The majority of the world’s remaining rainforests are in developing countries. So it makes sense that the wealthiest nations provide money to protect them since they are responsible for a greater share of global emissions, not to mention the fact that they buy most of the products from rainforest destruction.

In Cancun a formal agreement to provide money for forests was created along with safeguards for biodiversity and people living in the forests. In order to be able to apply for money from the forest protection fund, rainforest countries have to submit a plan that details how the money will be used to protect forests and reduce emissions.

It would make sense to solicit help from supposed experts who have the respect of the donors. So this is what several rainforest countries did. But this is also where the process started to go wrong.

Enter McKinsey

Several rainforest nations called in management consulting firm McKinsey. When donor governments started talking about money for forest protection a few years ago, McKinsey began to position itself as the consultants of choice on this issue. With offices globally, an accepted approach to carbon economics and many of Fortune magazine’s “most admired” companies on their client list, rainforest nations could feel confident that bringing in McKinsey would provide the credibility needed to get their funding proposals past the donor countries.

It has taken our experts working in both rainforest and donor countries several months to go through these plans for forest funding. They looked at plans provided by Indonesia, Papua New Guinea, Guyana and the Democratic Republic of Congo. They are all riddled with errors and inaccuracies, make unproven assumptions, and do not include the safeguards set out by nations at the Cancun climate talks.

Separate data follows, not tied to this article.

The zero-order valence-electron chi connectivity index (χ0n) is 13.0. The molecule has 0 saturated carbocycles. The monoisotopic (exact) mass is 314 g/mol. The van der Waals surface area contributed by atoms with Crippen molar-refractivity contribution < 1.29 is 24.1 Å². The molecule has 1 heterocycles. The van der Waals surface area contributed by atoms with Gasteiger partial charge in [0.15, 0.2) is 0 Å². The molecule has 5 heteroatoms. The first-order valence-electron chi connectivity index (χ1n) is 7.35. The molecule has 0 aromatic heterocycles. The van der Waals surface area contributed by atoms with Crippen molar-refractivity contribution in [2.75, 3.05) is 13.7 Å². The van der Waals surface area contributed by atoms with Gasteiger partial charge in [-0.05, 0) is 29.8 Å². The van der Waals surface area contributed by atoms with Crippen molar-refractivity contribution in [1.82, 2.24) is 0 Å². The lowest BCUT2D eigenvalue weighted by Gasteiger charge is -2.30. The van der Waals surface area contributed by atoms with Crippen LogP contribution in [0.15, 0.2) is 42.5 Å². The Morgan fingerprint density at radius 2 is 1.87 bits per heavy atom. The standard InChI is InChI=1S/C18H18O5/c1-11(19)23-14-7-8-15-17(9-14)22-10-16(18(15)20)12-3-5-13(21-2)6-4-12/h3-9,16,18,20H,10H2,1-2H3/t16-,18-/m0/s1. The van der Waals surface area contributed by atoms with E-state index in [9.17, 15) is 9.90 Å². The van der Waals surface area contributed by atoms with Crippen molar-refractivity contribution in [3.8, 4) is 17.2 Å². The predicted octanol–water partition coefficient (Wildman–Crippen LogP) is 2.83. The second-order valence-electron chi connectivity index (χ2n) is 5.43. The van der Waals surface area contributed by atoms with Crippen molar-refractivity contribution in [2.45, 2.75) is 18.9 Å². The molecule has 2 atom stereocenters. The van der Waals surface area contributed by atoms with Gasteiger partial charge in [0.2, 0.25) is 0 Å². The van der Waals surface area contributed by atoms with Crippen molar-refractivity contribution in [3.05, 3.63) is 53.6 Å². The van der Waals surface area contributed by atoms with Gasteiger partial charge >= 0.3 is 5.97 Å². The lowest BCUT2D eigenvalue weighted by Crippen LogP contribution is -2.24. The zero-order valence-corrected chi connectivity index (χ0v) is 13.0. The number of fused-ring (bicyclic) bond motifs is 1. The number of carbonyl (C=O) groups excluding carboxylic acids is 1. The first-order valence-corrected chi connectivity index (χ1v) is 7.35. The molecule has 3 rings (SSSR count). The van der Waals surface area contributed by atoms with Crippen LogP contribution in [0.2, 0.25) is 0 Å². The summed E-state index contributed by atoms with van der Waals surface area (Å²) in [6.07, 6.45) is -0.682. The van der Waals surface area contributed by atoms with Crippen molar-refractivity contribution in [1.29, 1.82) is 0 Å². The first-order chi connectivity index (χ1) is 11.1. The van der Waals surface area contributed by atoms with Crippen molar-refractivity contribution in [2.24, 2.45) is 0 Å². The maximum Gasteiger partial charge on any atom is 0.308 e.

They are all based on McKinsey’s advice, which does not address the real drivers of deforestation and would not lead to an end in forest destruction or degradation in any of the cases we investigated. These forest protection plans could actually fund increased deforestation and increased emissions.

You can read all the details in our report Bad Influence – how McKinsey-inspired plans lead to rainforest destruction

There is good news though. It’s not too late to turn this around as much of the money to implement these proposals has not yet been handed out. McKinsey can make amends, salvage its reputation and help put rainforest countries on the right path to forest protection and emissions reduction by reviewing and revising their findings.

In the meantime rainforest nations and donor countries should not commission or fund any further work from McKinsey until the company’s advice prioritises ending deforestation and preventing forest destruction in areas at risk.

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